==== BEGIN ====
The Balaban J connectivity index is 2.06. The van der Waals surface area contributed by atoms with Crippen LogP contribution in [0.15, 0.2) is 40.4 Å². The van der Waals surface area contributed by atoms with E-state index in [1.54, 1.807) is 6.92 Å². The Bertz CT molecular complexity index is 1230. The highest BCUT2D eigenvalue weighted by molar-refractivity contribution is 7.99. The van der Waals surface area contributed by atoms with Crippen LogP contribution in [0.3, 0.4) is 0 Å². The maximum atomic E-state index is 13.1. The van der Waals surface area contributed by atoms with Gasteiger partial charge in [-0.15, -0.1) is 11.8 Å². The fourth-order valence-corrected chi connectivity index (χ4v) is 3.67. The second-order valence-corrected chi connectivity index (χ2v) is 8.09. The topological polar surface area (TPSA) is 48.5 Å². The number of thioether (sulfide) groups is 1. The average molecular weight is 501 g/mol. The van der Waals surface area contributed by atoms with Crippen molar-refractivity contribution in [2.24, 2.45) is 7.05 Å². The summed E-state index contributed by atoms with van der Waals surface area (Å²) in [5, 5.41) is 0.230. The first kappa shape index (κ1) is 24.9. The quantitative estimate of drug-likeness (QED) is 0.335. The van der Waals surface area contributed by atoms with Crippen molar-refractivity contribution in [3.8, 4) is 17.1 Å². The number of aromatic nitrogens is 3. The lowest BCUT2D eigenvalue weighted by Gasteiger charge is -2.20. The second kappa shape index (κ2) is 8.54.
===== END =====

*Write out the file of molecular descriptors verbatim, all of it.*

The Balaban J connectivity index is 2.06. The van der Waals surface area contributed by atoms with Crippen LogP contribution in [0.15, 0.2) is 40.4 Å². The van der Waals surface area contributed by atoms with E-state index in [1.54, 1.807) is 6.92 Å². The Bertz CT molecular complexity index is 1230. The highest BCUT2D eigenvalue weighted by molar-refractivity contribution is 7.99. The van der Waals surface area contributed by atoms with Crippen LogP contribution in [0.3, 0.4) is 0 Å². The maximum atomic E-state index is 13.1. The van der Waals surface area contributed by atoms with Gasteiger partial charge in [-0.15, -0.1) is 11.8 Å². The fourth-order valence-corrected chi connectivity index (χ4v) is 3.67. The second-order valence-corrected chi connectivity index (χ2v) is 8.09. The topological polar surface area (TPSA) is 48.5 Å². The number of thioether (sulfide) groups is 1. The average molecular weight is 501 g/mol. The van der Waals surface area contributed by atoms with Crippen molar-refractivity contribution in [2.24, 2.45) is 7.05 Å². The summed E-state index contributed by atoms with van der Waals surface area (Å²) in [5, 5.41) is 0.230. The first kappa shape index (κ1) is 24.9. The quantitative estimate of drug-likeness (QED) is 0.335. The van der Waals surface area contributed by atoms with Crippen molar-refractivity contribution in [3.8, 4) is 17.1 Å². The number of aromatic nitrogens is 3. The lowest BCUT2D eigenvalue weighted by Gasteiger charge is -2.20. The second kappa shape index (κ2) is 8.54.